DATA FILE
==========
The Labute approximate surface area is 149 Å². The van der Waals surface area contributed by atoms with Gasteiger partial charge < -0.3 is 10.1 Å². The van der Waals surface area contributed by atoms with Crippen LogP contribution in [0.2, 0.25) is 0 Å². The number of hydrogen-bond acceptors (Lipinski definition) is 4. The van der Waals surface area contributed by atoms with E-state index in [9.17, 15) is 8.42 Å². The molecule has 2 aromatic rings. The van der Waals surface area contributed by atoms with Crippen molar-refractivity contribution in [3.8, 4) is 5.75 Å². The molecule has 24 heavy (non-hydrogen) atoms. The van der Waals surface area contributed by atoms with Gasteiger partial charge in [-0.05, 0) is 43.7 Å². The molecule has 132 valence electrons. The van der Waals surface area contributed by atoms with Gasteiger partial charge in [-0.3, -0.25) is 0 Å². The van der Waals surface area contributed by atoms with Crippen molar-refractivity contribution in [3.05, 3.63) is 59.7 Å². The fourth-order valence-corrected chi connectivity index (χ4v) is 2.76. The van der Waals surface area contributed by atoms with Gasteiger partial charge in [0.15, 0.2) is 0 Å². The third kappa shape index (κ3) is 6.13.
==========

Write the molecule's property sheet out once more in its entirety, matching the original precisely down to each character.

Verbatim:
The Labute approximate surface area is 149 Å². The van der Waals surface area contributed by atoms with Gasteiger partial charge < -0.3 is 10.1 Å². The van der Waals surface area contributed by atoms with Crippen LogP contribution in [0.2, 0.25) is 0 Å². The number of hydrogen-bond acceptors (Lipinski definition) is 4. The van der Waals surface area contributed by atoms with E-state index in [9.17, 15) is 8.42 Å². The molecule has 2 aromatic rings. The van der Waals surface area contributed by atoms with Crippen molar-refractivity contribution in [3.8, 4) is 5.75 Å². The molecule has 24 heavy (non-hydrogen) atoms. The van der Waals surface area contributed by atoms with Gasteiger partial charge in [-0.05, 0) is 43.7 Å². The molecule has 132 valence electrons. The van der Waals surface area contributed by atoms with Gasteiger partial charge in [-0.3, -0.25) is 0 Å². The van der Waals surface area contributed by atoms with Crippen molar-refractivity contribution in [3.05, 3.63) is 59.7 Å². The fourth-order valence-corrected chi connectivity index (χ4v) is 2.76. The van der Waals surface area contributed by atoms with Gasteiger partial charge in [0.15, 0.2) is 0 Å². The third kappa shape index (κ3) is 6.13.